Bill Gates patent on “personal data mining”

Bill Gates is listed as an inventor of United States Patent, 7930197, issued April 19, 2011, for “Personal data mining.”

What did Bill Gates claim to have invented regarding data mining? According to the patent Abstract:

Personal data mining mechanisms and methods are employed to identify relevant information that otherwise would likely remain undiscovered. Users supply personal data that can be analyzed in conjunction with data associated with a plurality of other users to provide useful information that can improve business operations and/or quality of life. Personal data can be mined alone or in conjunction with third party data to identify correlations amongst the data and associated users. Applications or services can interact with such data and present it to users in a myriad of manners, for instance as notifications of opportunities.

The Assignee is Microsoft.

These are a few quotes from the patent:

In particular, a computing model/architecture that utilizes thin clients and robust computing resources that are maintained off-premise (e.g., third party) and are accessible over a WAN such as the Internet. In such a computing model, a collection of hardware and/or software resources, also known simply as the cloud, can be utilized to provide applications and/or services, store data, process data and maintain data security, inter alia. This relieves end users of being forced to perform various tasks, including installing several applications on multiple computers, maintaining security with respect to each computer, purchasing hardware for a server for increased storage and other laborious tasks.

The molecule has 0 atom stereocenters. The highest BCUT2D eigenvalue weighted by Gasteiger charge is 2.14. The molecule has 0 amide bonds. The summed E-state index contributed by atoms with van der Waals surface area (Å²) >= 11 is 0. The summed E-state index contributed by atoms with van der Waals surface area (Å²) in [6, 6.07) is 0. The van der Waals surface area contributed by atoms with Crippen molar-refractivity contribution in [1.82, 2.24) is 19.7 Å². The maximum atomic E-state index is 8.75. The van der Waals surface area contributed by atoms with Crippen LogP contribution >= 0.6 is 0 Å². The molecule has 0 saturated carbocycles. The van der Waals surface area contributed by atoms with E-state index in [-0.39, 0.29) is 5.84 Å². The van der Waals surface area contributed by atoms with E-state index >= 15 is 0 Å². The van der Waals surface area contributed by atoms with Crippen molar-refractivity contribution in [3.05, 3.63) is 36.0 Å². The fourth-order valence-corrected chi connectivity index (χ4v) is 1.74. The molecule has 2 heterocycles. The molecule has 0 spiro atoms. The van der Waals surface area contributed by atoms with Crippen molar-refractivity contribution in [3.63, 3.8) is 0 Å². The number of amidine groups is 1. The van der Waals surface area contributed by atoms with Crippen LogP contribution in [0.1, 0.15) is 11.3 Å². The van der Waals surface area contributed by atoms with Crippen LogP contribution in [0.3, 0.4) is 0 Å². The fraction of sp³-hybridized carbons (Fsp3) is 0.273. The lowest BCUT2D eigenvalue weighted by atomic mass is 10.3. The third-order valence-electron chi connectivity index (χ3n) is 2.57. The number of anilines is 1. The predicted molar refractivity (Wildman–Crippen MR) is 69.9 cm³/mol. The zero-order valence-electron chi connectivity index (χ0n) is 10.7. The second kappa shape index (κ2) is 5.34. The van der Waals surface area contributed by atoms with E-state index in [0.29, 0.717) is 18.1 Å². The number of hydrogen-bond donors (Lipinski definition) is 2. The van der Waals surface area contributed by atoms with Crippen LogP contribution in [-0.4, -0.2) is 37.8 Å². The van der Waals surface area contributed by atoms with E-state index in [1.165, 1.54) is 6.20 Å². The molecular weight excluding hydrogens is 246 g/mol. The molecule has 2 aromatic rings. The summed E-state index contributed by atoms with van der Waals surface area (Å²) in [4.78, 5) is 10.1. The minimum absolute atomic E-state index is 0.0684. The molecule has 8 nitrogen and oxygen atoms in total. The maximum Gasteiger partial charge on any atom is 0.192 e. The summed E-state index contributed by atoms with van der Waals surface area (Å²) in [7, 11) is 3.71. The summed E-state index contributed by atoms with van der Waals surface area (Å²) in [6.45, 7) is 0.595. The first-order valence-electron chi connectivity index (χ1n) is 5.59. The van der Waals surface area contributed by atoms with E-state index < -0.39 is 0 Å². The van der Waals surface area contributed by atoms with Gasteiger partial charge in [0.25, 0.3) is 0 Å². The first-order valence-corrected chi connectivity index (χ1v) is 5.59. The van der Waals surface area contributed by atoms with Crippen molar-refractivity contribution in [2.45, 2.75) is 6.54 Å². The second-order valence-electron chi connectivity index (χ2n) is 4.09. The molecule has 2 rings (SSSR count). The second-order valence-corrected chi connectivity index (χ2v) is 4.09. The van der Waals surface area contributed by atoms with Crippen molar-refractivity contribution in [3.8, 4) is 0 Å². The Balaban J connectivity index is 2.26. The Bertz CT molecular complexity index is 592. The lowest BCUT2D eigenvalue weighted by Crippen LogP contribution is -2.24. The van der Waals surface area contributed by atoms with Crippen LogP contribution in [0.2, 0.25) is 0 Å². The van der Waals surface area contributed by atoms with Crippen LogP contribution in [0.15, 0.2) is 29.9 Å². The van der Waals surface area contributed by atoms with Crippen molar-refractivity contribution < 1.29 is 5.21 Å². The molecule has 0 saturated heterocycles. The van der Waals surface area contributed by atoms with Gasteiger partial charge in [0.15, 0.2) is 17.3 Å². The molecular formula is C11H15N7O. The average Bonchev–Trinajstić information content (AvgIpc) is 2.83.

The data repository(s) 114 is operable to store personal user data associated with a plurality of users. In one instance, such data can include data generated by a user, owned by a user or otherwise linked thereto. By way of example, this data can include but is not limited to personal management information (PIM data), pictures, videos, documents, e-mail, instant messages, addresses, calendar dates/scheduling information (e.g., birthdays, anniversaries, appointments . . . ), voice mail, phone logs, RSS feeds, subscriptions, bookmarks, mail lists, project management features, computing device data, tasks and location data. In one instance, such data can be supplied by individual users via one or more devices 120. Additionally or alternatively, user data can be provided by third parties such as purchase data, identity data, web interaction, etc.

This is one of many patents on Internet searches and marketing practices that list Bill Gates as a co-inventor.

It’s hard to understand what exactly constitutes an “invention” in this patent. The descriptions at least are incredibly general and involve obvious things many firms probably already do.